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How can I define custom getter functions for ActiveRecord objects in Ruby that will perform operations on an array of the ActiveRecord objects?

For example, I would like to return weighted averages on an array of objects. So if I have Loan objects (1,2,3) with fields amount (100, 200, 300) and default_rate (.1, .2, .3), then with the normal ActiveRecord functions Loan.find(1).amount should return 100, Loan.find(2).default_rate should return .2.

But if I had Loan.find(2,3).default_rate, I would like it to return the weighted average of the default rates, which is .26. I know I can do this using SQL select statements but how can I "overload" the ActiveRecord getter to allow be to define a function when I call the getter on an array of Loan objects rather than a single Loan object?

The loan table has fields amount id, amount, and default_rate

class Loan < ActiveRecord::Base
  module Collection
    def default_rate
      sum(:default_rate * :amount) / sum(:amount)
    end
  end
end

class LoanGroup
  has_many :loans, :extend => Loan::Collection
end

#Then I try
obj = LoanGroup.where('id < 10')

This gives me the error that has_many is undefined in LoanGroup

share|improve this question
    
here LoanGroup would be an extension of ActiveRecord::Base and be persisted by the database. If you just want to call methods on Loan, you should do this via a class method on Loan instead. –  numbers1311407 Nov 9 '12 at 20:24

4 Answers 4

up vote 2 down vote accepted

To avoid polluting Array's namespace with methods specific to collections of Loan records, you might make a wrapper for such a collection and call your methods on that.

Something like:

class LoanArray < Array
  def initialize(*args)
    find(*args)
  end

  def find(*args)
    replace Array.wrap(Loan.find(*args))
    self
  end

  def default_rate
    if length == 1
      self[0].default_rate 
    else
      inject(0) {|mem,loan| mem + loan.defualt_rate } / count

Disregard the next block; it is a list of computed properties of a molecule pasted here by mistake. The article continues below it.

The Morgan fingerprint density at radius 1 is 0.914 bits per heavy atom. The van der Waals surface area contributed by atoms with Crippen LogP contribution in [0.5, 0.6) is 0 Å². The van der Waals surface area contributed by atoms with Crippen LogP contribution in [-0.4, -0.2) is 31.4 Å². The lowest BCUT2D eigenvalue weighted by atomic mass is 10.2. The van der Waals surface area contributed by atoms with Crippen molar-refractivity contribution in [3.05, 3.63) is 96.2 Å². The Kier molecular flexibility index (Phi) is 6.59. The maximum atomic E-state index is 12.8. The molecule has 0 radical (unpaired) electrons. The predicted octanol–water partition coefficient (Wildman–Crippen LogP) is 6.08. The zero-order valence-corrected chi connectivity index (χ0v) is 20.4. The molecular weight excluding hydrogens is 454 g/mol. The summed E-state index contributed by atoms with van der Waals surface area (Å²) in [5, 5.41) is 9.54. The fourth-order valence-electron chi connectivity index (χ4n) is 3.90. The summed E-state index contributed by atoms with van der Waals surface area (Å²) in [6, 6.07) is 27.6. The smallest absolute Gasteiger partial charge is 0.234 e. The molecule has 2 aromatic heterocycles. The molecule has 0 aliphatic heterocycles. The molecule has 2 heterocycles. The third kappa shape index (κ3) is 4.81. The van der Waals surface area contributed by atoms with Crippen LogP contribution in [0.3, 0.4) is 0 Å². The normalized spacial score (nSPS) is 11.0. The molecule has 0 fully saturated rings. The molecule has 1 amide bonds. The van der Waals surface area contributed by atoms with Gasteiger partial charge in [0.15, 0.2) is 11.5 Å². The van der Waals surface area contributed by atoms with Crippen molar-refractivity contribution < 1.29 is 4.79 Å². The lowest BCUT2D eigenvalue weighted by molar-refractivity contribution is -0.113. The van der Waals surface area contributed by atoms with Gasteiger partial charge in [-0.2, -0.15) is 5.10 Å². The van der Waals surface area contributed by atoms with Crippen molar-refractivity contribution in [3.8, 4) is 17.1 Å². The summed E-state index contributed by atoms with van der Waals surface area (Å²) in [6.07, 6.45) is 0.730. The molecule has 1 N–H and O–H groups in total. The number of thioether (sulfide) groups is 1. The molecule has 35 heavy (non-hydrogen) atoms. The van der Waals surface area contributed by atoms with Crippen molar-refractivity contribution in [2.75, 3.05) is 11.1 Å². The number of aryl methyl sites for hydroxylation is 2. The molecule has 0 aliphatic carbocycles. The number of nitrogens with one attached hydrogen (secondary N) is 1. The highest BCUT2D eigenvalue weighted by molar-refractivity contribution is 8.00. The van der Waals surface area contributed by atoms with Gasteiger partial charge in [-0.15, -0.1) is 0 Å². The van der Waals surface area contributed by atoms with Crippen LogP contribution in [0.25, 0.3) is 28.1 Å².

end
  end
end

# then
arr = LoanArray.new(2,3).default_rate #=> 0.26
arr.find(1,2,3).default_rate          #=> 0.2
arr.length                            #=> 3
arr.find(1)                           #=> [<Loan id=1>]
arr.default_rate                      #=> 0.1
arr.length                            #=> 1

Original answer below: using an association extension

Use an association extension. This way the method will be the same whether on a loan, or a collection of loans.

class MyClass
  has_many :loans do
    def default_rate
      sum(:default_rate) / count
    end
  end
end

obj = MyClass.find(1)
obj.loans.first.default_rate               #=> 0.1
obj.loans.default_rate                     #=> 0.2
obj.loans.where(:id => [2,3]).default_rate #=> 0.26

If you wanted to keep the logic for loans in the Loan class, you could also write the extension there, e.g.:

class Loan
  module Collection
    def default_rate
      sum(:default_rate) / count
    end

    # plus other methods, as needed, e.g.
    def average_amount
      sum(:amount) / count
    end
  end
end

class MyClass
  has_many :loans, :extend => Loan::Collection
end

Edit: as @Santosh points out association.find does not return a relation, so it will not work here. You'd have to use where or some other method which returns a relation.

share|improve this answer
    
Will this "MyClass.find(1).loans.find(2,3).default_rate" work? Because MyClass.find(1).loans.find(2,3) this will return an array not ActiveRecord::Relation object. –  Santosh Nov 9 '12 at 18:33
    
Yes, you're correct. You'd have to use where in this case to keep it a relation. Sorry, my rails is rusty ;-). Editing to fix. –  numbers1311407 Nov 9 '12 at 18:35
    
I think this is what I am looking for but I'm having trouble making it work. Does MyClass need to inherit from ActiveRecord::Base? –  RedRobin2202 Nov 9 '12 at 20:13